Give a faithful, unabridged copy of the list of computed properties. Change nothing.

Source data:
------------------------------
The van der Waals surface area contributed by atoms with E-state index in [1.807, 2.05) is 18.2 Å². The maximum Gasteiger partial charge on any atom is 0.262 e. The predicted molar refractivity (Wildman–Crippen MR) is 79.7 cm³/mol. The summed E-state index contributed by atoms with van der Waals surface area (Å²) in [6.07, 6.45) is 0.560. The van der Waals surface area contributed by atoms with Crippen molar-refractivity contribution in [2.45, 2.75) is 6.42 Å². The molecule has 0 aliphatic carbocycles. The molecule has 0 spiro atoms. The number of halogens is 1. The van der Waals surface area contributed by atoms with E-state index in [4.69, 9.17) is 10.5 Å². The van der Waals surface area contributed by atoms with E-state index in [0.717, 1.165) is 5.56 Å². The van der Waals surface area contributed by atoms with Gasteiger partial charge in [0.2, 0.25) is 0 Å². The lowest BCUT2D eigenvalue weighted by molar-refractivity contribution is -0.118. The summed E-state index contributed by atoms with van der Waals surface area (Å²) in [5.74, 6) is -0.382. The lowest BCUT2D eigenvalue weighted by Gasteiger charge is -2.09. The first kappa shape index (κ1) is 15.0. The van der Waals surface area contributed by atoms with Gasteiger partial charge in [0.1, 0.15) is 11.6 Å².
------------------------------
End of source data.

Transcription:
The van der Waals surface area contributed by atoms with E-state index in [1.807, 2.05) is 18.2 Å². The maximum Gasteiger partial charge on any atom is 0.262 e. The predicted molar refractivity (Wildman–Crippen MR) is 79.7 cm³/mol. The summed E-state index contributed by atoms with van der Waals surface area (Å²) in [6.07, 6.45) is 0.560. The van der Waals surface area contributed by atoms with Crippen molar-refractivity contribution in [2.45, 2.75) is 6.42 Å². The molecule has 0 aliphatic carbocycles. The molecule has 0 spiro atoms. The number of halogens is 1. The van der Waals surface area contributed by atoms with E-state index in [4.69, 9.17) is 10.5 Å². The van der Waals surface area contributed by atoms with E-state index in [0.717, 1.165) is 5.56 Å². The van der Waals surface area contributed by atoms with Gasteiger partial charge in [0.2, 0.25) is 0 Å². The lowest BCUT2D eigenvalue weighted by molar-refractivity contribution is -0.118. The summed E-state index contributed by atoms with van der Waals surface area (Å²) in [5.74, 6) is -0.382. The lowest BCUT2D eigenvalue weighted by Gasteiger charge is -2.09. The first kappa shape index (κ1) is 15.0. The van der Waals surface area contributed by atoms with Gasteiger partial charge in [0.1, 0.15) is 11.6 Å².